I went into central London yesterday to buy a copy of David Graeber‘s book ‘Debt: The First 5000 Years‘, but was put off by the price tag. I bought a copy for my kindle instead, and have enjoyed dipping into it, particularly looking at Graeber’s take on Buddhism and debt throughout history.
I was moved to buy the book after reading this fascinating review in the ever wonderful London Review of Books. As the storm clouds continue to gather in the eurozone, I’ve been left wondering what to think, from a Buddhist viewpoint, about Graeber’s call for a ‘biblical-style jubilee’ to ‘cancel outstanding consumer and government loans‘.
According to the LRB review, Graeber is ‘an American who teaches anthropology at Goldsmith’s in London [and] a veteran of the alter-globalisation movement, which sought debt forgiveness for the global South.’ He was ‘closely involved in planning the occupation of Zuccotti Park in Lower Manhattan that began last September,’ and is credited with the slogan ‘We are the 99 per cent.‘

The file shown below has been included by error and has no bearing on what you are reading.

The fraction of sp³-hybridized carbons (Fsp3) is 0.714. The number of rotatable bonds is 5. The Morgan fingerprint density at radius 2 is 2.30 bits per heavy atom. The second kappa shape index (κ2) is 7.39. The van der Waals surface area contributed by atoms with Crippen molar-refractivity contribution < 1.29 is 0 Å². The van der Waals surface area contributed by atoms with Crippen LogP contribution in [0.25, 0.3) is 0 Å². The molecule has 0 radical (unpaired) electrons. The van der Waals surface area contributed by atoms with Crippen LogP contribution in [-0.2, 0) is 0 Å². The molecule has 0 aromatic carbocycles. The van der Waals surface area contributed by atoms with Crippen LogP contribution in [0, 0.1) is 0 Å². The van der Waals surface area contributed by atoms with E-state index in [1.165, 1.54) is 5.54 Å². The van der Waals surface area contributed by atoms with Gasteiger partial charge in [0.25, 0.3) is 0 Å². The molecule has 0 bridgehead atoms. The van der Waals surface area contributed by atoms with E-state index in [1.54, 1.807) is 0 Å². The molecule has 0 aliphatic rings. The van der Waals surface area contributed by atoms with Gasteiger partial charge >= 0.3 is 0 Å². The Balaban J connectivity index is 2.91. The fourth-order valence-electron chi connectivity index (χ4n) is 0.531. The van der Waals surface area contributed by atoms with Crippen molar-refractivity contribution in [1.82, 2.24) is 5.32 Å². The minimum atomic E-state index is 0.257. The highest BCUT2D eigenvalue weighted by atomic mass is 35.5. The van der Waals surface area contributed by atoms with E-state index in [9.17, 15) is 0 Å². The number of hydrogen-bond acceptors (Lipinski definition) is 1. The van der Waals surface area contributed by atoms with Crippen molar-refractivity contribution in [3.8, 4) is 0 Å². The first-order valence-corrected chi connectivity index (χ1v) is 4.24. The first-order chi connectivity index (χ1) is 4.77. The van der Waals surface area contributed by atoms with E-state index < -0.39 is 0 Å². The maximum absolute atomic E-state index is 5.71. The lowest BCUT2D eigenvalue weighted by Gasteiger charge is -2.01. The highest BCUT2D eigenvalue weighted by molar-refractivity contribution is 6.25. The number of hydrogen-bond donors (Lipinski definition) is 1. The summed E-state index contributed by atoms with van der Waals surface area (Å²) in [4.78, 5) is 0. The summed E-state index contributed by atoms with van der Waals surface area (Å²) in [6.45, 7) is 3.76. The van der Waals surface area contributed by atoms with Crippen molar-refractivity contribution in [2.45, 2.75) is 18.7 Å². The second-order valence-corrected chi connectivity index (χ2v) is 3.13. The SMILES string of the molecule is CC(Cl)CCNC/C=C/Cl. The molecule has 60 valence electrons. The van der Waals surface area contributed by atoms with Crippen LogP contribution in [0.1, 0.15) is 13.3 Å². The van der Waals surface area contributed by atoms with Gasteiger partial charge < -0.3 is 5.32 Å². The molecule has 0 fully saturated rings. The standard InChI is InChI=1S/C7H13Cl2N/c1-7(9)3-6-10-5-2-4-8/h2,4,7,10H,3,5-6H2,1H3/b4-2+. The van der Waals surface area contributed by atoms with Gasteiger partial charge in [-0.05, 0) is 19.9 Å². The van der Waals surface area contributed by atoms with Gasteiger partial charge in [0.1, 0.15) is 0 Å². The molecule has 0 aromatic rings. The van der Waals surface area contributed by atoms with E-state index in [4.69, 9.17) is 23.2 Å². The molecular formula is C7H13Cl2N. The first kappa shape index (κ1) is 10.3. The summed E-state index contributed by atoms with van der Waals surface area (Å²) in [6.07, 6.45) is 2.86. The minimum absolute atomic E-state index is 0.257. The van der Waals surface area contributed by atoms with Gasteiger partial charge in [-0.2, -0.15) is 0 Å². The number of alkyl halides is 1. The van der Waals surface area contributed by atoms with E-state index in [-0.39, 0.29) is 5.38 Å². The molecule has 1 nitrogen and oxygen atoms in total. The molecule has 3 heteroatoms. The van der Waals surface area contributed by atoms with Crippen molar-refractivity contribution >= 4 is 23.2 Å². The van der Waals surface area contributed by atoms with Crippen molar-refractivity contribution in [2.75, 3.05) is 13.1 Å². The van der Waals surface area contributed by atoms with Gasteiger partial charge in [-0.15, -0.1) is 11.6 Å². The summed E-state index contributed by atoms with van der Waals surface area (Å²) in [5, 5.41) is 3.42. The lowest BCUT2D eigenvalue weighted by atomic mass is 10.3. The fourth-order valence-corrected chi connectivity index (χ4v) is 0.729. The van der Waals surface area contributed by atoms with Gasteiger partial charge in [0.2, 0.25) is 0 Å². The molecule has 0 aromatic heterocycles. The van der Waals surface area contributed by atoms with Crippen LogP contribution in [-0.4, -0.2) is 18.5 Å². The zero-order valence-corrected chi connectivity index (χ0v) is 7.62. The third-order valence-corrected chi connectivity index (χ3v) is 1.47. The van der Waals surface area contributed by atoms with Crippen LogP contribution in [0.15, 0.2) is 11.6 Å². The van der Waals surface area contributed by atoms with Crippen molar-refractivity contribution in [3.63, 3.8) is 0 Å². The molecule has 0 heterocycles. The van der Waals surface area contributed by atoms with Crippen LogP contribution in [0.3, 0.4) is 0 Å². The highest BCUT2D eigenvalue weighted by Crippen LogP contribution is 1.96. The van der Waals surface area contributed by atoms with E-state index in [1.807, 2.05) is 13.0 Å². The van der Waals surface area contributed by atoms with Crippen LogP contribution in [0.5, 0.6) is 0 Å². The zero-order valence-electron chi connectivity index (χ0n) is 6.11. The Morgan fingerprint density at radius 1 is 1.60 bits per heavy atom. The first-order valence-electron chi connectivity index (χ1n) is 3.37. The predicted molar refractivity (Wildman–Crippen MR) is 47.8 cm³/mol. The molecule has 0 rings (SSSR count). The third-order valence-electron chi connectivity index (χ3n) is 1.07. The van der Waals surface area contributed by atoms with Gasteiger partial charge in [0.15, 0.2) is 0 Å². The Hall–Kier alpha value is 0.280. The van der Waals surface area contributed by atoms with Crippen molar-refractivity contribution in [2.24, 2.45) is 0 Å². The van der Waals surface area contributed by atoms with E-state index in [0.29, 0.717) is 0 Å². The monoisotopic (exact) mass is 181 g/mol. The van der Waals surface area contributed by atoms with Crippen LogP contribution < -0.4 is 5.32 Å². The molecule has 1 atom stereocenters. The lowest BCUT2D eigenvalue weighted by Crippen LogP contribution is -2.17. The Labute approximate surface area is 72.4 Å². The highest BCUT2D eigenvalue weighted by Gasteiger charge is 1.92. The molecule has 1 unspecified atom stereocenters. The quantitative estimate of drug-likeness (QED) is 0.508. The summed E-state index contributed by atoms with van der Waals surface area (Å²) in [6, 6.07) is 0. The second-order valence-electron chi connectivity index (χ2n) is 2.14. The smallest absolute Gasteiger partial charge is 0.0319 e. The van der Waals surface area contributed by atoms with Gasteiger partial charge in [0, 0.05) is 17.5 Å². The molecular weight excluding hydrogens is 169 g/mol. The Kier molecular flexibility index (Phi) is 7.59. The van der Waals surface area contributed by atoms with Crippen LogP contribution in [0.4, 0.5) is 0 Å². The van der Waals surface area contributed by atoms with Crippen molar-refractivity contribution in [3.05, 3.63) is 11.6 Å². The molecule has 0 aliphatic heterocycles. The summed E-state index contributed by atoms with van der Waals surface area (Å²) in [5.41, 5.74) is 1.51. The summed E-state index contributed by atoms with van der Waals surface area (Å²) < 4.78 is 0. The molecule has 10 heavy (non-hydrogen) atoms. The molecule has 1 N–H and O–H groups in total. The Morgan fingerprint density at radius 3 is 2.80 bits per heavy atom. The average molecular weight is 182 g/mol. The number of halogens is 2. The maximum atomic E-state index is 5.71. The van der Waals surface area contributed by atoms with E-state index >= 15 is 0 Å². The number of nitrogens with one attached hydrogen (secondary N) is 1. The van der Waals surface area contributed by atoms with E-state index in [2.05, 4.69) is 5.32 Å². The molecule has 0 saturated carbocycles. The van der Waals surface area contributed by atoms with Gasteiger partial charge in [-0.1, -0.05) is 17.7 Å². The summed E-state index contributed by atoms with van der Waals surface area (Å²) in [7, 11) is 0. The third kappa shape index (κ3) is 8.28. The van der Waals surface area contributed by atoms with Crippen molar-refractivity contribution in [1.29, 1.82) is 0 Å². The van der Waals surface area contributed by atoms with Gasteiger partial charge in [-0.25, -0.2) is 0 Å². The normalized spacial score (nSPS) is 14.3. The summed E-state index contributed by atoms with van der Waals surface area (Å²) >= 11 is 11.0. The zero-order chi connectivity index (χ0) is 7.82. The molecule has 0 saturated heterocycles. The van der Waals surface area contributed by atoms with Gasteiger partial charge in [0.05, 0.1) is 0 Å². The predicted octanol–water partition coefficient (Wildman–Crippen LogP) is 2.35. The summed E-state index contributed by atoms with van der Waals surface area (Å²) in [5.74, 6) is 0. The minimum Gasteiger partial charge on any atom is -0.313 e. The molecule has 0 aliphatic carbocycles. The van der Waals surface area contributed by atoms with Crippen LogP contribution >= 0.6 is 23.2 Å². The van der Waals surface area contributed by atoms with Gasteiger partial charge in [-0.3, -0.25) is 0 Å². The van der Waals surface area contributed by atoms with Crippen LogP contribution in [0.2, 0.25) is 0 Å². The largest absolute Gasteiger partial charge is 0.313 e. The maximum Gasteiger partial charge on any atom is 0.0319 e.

His book ‘concludes with a call for a “biblical-style jubilee” – in the Old Testament one was declared every fifty years – to cancel outstanding consumer and government loans: “Nothing would be more important than to wipe the slate clean for everyone, mark a break with our accustomed morality, and start again.”‘
What do we think of this, as Buddhists and non-Buddhists? Part of Graeber’s thesis is that debt and violence are intimately linked: ‘Debt is the perversion of a promise, a promise that has been perverted through mathematics and violence.’ (White Review) Would, then, a debt jubilee be in keeping with the first Buddhist precept: non-harm? ‘Reconciliation through forgiveness is of great value. It helps to alleviate destructiveness and gives rise to an atmosphere pregnant with possibilities. It is truly creative,’ as Ratnaghosha, former Chair of the London Buddhist Centre, said in his series on talks on kshanti - the perfection of patience. ‘Money as “debt’” has been responsible for a century of war, poverty, crime and injustice, according to Susmita Barua. Should we be campaigning, then, to drop the debt?
On the other side, though, when nations default on their debts, isn’t there a sense of them collectively ‘taking the not given’? Would a debt jubilee undermine the very fabric of trust between individuals and nation-states that enables society to function, albeit imperfectly? Would love to have your views.